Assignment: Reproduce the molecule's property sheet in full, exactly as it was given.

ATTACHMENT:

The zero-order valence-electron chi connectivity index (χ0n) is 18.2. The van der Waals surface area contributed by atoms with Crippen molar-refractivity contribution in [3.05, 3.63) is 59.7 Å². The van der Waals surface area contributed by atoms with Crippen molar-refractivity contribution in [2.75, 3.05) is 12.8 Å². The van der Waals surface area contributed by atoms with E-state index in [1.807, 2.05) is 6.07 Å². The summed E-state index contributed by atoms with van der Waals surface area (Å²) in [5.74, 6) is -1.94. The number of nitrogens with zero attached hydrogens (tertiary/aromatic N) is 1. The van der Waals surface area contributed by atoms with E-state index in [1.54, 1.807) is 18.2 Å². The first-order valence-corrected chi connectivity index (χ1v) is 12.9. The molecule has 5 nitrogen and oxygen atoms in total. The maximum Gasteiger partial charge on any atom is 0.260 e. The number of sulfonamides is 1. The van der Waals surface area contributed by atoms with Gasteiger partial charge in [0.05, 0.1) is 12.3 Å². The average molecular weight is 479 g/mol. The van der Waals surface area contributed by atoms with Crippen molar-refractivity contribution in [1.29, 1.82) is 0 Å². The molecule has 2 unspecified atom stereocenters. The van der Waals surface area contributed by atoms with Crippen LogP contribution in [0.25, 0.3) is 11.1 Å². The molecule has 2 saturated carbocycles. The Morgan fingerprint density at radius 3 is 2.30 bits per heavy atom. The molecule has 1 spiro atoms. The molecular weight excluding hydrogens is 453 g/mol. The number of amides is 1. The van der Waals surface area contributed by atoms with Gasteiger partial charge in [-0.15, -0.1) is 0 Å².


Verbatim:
The zero-order valence-electron chi connectivity index (χ0n) is 18.2. The van der Waals surface area contributed by atoms with Crippen molar-refractivity contribution in [3.05, 3.63) is 59.7 Å². The van der Waals surface area contributed by atoms with Crippen molar-refractivity contribution in [2.75, 3.05) is 12.8 Å². The van der Waals surface area contributed by atoms with E-state index in [1.807, 2.05) is 6.07 Å². The summed E-state index contributed by atoms with van der Waals surface area (Å²) in [5.74, 6) is -1.94. The number of nitrogens with zero attached hydrogens (tertiary/aromatic N) is 1. The van der Waals surface area contributed by atoms with E-state index in [1.54, 1.807) is 18.2 Å². The first-order valence-corrected chi connectivity index (χ1v) is 12.9. The molecule has 5 nitrogen and oxygen atoms in total. The maximum Gasteiger partial charge on any atom is 0.260 e. The number of sulfonamides is 1. The van der Waals surface area contributed by atoms with Gasteiger partial charge in [0.05, 0.1) is 12.3 Å². The average molecular weight is 479 g/mol. The van der Waals surface area contributed by atoms with Crippen molar-refractivity contribution in [1.29, 1.82) is 0 Å². The molecule has 2 unspecified atom stereocenters. The van der Waals surface area contributed by atoms with Crippen LogP contribution in [0.25, 0.3) is 11.1 Å². The molecule has 2 saturated carbocycles. The Morgan fingerprint density at radius 3 is 2.30 bits per heavy atom. The molecule has 1 spiro atoms. The molecular weight excluding hydrogens is 453 g/mol. The number of amides is 1. The van der Waals surface area contributed by atoms with Gasteiger partial charge in [-0.15, -0.1) is 0 Å².